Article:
The Arts Access Podcast is available on all major streaming platforms such as Spotify, Apple Music and Apple Podcasts. Below, you can also listen to the first episode, Creative Resistance: the Women’s Art Initiative.
The following is a transcript of the interview.
Creative resistance: the Women’s Art Initiative
Kia ora, I’m Sam Morgan and this is The Arts Access Podcast. Today's episode is about the Women's Art Initiative, which is a safe creative space in Palmerston North, New Zealand. It is facilitated by a group of women who have all experienced violence and abuse. Its members are artists, activists and advocates for change.
Karen Seccombe, the founder of WAI talked to me about the space.
Karen: WAI began because there was nothing like it. Like most groups that start out in this way, I think. I held an exhibition around the 13 years of violence that I had experienced and it was a really powerful thing to do, to put that narrative in a public place, and I received some really positive feedback on it and thought “well, if this has been really good for me, then surely other women would enjoy coming along and making art” and kind of having a space that was safe to talk about these things and I approached women's refuge in Palmerston North and said, “hi, do you guys have an art group?”
And Ang Jury, who was the manager there at the time said, “No. Do you wanna start one?”
And so I outlined the kaupapa and the thinking behind it and they got on board. They helped me find funding. The primary school that I used to teach at had an old dental clinic, so WAI began down there with seven of us initial members of WAI. It was really a case of [asking] what are we doing? You know, how do we operate? What matters to us, you know, and actually trying to dispel some of the, um, I guess tensions and fears that sat around why we were getting together, what the expectations were.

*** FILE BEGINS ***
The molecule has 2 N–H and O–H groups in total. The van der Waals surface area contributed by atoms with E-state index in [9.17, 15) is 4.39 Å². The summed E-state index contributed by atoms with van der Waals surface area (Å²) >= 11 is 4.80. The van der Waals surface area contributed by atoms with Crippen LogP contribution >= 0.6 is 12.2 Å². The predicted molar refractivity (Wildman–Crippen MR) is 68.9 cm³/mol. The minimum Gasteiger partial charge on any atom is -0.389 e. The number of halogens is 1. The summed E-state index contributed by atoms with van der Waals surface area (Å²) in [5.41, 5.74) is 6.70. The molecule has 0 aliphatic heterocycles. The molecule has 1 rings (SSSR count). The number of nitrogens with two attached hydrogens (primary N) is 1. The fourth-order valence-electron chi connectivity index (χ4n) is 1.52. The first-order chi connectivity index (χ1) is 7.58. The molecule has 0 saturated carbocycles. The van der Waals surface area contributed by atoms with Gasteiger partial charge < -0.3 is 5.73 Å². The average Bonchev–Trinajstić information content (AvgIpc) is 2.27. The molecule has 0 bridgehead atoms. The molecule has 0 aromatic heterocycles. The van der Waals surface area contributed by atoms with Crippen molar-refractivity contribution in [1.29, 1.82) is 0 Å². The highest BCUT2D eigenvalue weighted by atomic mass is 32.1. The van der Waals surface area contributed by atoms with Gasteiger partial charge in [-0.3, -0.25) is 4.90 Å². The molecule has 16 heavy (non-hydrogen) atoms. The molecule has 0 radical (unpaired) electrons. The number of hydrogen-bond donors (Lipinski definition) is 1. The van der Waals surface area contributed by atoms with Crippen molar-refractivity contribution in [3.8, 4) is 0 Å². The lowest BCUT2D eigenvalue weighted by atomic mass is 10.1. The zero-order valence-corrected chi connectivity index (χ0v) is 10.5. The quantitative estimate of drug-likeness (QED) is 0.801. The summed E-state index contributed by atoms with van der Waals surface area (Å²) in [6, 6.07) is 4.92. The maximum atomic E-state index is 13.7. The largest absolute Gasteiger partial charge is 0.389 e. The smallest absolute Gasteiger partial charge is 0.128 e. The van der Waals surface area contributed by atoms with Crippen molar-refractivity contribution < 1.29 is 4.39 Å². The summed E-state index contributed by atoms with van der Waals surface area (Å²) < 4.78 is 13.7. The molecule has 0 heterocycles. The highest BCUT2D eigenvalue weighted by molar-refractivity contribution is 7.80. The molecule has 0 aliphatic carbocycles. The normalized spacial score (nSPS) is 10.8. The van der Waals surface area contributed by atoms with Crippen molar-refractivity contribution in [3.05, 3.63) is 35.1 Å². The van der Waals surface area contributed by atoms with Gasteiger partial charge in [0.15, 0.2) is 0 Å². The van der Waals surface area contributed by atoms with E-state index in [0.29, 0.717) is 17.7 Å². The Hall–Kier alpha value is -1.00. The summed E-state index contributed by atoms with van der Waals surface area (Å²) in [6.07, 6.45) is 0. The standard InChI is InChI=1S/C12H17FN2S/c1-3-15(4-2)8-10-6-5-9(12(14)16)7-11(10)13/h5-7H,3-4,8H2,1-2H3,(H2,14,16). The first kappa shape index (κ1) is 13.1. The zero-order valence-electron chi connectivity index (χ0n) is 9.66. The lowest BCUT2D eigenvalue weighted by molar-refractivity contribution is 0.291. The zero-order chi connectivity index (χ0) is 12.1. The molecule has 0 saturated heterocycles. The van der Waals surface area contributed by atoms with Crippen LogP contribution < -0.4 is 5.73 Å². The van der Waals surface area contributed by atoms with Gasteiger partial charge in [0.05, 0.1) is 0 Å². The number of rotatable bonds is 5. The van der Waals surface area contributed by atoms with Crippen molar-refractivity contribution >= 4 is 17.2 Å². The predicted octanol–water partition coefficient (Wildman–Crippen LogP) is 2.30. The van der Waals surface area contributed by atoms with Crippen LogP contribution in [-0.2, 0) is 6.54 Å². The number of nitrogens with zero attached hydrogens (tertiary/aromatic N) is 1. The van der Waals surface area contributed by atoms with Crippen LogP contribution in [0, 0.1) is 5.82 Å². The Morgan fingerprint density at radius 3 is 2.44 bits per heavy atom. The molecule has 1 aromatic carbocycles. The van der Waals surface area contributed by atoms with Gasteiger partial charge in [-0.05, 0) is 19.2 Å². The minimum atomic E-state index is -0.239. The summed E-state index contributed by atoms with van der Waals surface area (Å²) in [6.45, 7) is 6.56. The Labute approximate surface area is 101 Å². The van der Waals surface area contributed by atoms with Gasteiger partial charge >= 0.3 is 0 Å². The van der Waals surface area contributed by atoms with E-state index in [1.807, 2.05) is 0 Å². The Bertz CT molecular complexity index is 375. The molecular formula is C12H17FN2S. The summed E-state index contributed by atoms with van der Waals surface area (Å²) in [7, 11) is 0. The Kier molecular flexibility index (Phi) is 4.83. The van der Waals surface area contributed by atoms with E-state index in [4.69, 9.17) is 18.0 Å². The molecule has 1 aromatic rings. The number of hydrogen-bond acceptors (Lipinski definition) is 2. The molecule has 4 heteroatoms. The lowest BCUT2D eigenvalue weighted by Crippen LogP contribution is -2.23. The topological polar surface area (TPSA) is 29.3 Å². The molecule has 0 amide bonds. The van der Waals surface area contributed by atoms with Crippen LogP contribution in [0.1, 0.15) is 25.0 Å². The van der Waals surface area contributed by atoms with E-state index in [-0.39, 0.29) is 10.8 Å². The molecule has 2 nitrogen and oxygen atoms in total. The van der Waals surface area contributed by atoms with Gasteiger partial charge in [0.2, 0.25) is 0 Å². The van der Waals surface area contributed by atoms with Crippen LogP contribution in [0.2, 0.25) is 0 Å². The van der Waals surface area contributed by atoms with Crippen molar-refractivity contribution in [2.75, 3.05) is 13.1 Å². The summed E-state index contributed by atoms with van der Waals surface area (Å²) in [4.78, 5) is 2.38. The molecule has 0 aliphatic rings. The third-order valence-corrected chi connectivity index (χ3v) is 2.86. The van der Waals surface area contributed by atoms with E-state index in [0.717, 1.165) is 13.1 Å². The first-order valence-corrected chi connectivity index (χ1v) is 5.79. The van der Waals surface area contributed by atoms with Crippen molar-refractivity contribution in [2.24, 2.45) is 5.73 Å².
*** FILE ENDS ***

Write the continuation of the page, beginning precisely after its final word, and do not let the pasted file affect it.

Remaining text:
You know, did people have to come and talk about stuff? Cos that was pretty scary. And you know, I think that first year when we were down in the dental clinic was a really important time for us working out what it was that we wanted to achieve through WAI.
Sam: Did you end up talking about these things?
Karen: Yes. We had to make it very clear at the start that it was an art making space, not a therapeutic space or a space for talking, but that talking was okay in that space.
The thing that came out very quickly in the space was that if people had their hands busy and they were making, then they just would talk naturally. It wasn't uncomfortable. You know, if someone wanted to talk about, you know, something that they were going through, then it was safe to do that because you didn't have to look at other people, you could look at what you were doing, you know? You could just listen.
We very quickly realised that it needed to be a space that allowed people to talk if they wanted to and that was safe to do that, but also that if people wanted to come and just sit and make art, then you know, they could take themselves out of that space if it wasn't comfortable to listen.
But the more that our women talk in our space, the more it makes it safe to do so and, you know, it's often not narrative experiences of violence that are coming through in the artworks. It's our strengths. It's the light that we held on to in that space of darkness. It's the resistance and the way that we fought for our identities in those spaces where, you know, things couldn't have been any worse, where there was so much indignity, you know, that allow us to uphold our dignity.
And that has been a critical part of it, I think for all of our wāhine, you know, that have come through WAI is that sense that they are dignified in our space. There's an understanding that they always resisted violence and often in really creative, inventive and subtle ways because that's the only way that they could.
And the only way that they could remain safe. And that comes through in the making. It comes through in the processes. It comes through in the way that we interact in the space. Because if you are constantly looking at how do you uphold the dignity of someone else, you are mindful of power.